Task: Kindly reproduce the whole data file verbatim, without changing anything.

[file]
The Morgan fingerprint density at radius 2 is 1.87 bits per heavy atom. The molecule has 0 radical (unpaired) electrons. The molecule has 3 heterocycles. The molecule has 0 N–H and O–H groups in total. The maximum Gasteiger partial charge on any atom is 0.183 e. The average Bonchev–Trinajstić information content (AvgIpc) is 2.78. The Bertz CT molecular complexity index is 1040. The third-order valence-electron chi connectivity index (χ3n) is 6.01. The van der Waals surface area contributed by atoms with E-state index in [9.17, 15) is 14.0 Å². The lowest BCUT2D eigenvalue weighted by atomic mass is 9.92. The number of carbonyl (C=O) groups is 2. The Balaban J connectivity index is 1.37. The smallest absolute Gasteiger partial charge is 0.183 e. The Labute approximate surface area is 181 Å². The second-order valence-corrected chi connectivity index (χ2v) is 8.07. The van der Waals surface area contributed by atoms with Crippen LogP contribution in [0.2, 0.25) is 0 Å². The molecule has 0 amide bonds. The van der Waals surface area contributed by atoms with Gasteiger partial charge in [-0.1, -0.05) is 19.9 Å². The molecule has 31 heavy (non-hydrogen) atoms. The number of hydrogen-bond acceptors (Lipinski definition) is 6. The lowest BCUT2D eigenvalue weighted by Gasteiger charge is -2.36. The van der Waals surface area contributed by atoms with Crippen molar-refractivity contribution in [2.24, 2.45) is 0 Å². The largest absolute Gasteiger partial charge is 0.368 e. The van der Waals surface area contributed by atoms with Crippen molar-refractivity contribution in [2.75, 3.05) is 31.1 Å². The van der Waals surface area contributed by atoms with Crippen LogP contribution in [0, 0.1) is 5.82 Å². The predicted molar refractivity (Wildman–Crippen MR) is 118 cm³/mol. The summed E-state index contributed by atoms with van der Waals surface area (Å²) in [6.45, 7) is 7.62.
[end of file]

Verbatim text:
The Morgan fingerprint density at radius 2 is 1.87 bits per heavy atom. The molecule has 0 radical (unpaired) electrons. The molecule has 3 heterocycles. The molecule has 0 N–H and O–H groups in total. The maximum Gasteiger partial charge on any atom is 0.183 e. The average Bonchev–Trinajstić information content (AvgIpc) is 2.78. The Bertz CT molecular complexity index is 1040. The third-order valence-electron chi connectivity index (χ3n) is 6.01. The van der Waals surface area contributed by atoms with E-state index in [9.17, 15) is 14.0 Å². The lowest BCUT2D eigenvalue weighted by atomic mass is 9.92. The number of carbonyl (C=O) groups is 2. The Balaban J connectivity index is 1.37. The smallest absolute Gasteiger partial charge is 0.183 e. The Labute approximate surface area is 181 Å². The second-order valence-corrected chi connectivity index (χ2v) is 8.07. The van der Waals surface area contributed by atoms with Crippen LogP contribution in [0.2, 0.25) is 0 Å². The molecule has 0 amide bonds. The van der Waals surface area contributed by atoms with Gasteiger partial charge in [-0.1, -0.05) is 19.9 Å². The molecule has 31 heavy (non-hydrogen) atoms. The number of hydrogen-bond acceptors (Lipinski definition) is 6. The lowest BCUT2D eigenvalue weighted by Gasteiger charge is -2.36. The van der Waals surface area contributed by atoms with Crippen molar-refractivity contribution in [2.24, 2.45) is 0 Å². The largest absolute Gasteiger partial charge is 0.368 e. The van der Waals surface area contributed by atoms with Crippen molar-refractivity contribution in [2.75, 3.05) is 31.1 Å². The van der Waals surface area contributed by atoms with Crippen LogP contribution in [0, 0.1) is 5.82 Å². The predicted molar refractivity (Wildman–Crippen MR) is 118 cm³/mol. The summed E-state index contributed by atoms with van der Waals surface area (Å²) in [6.45, 7) is 7.62.